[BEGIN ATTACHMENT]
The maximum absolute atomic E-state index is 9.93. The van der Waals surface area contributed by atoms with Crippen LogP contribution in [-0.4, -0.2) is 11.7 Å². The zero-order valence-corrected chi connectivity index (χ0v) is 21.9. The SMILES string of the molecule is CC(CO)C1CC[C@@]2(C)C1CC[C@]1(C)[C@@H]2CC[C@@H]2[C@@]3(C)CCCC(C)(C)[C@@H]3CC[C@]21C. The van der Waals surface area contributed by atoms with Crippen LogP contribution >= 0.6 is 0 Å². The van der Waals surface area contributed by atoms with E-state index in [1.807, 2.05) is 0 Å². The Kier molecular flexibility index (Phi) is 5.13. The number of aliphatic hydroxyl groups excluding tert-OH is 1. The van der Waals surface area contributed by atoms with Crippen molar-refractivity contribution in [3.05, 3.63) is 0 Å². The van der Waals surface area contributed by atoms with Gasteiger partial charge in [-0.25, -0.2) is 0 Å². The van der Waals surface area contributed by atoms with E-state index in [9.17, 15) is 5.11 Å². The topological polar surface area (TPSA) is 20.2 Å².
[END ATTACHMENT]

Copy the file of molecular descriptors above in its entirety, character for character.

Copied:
The maximum absolute atomic E-state index is 9.93. The van der Waals surface area contributed by atoms with Crippen LogP contribution in [-0.4, -0.2) is 11.7 Å². The zero-order valence-corrected chi connectivity index (χ0v) is 21.9. The SMILES string of the molecule is CC(CO)C1CC[C@@]2(C)C1CC[C@]1(C)[C@@H]2CC[C@@H]2[C@@]3(C)CCCC(C)(C)[C@@H]3CC[C@]21C. The van der Waals surface area contributed by atoms with Crippen LogP contribution >= 0.6 is 0 Å². The van der Waals surface area contributed by atoms with E-state index in [1.807, 2.05) is 0 Å². The Kier molecular flexibility index (Phi) is 5.13. The number of aliphatic hydroxyl groups excluding tert-OH is 1. The van der Waals surface area contributed by atoms with Crippen molar-refractivity contribution in [3.05, 3.63) is 0 Å². The van der Waals surface area contributed by atoms with Gasteiger partial charge in [-0.25, -0.2) is 0 Å². The van der Waals surface area contributed by atoms with E-state index in [9.17, 15) is 5.11 Å². The topological polar surface area (TPSA) is 20.2 Å².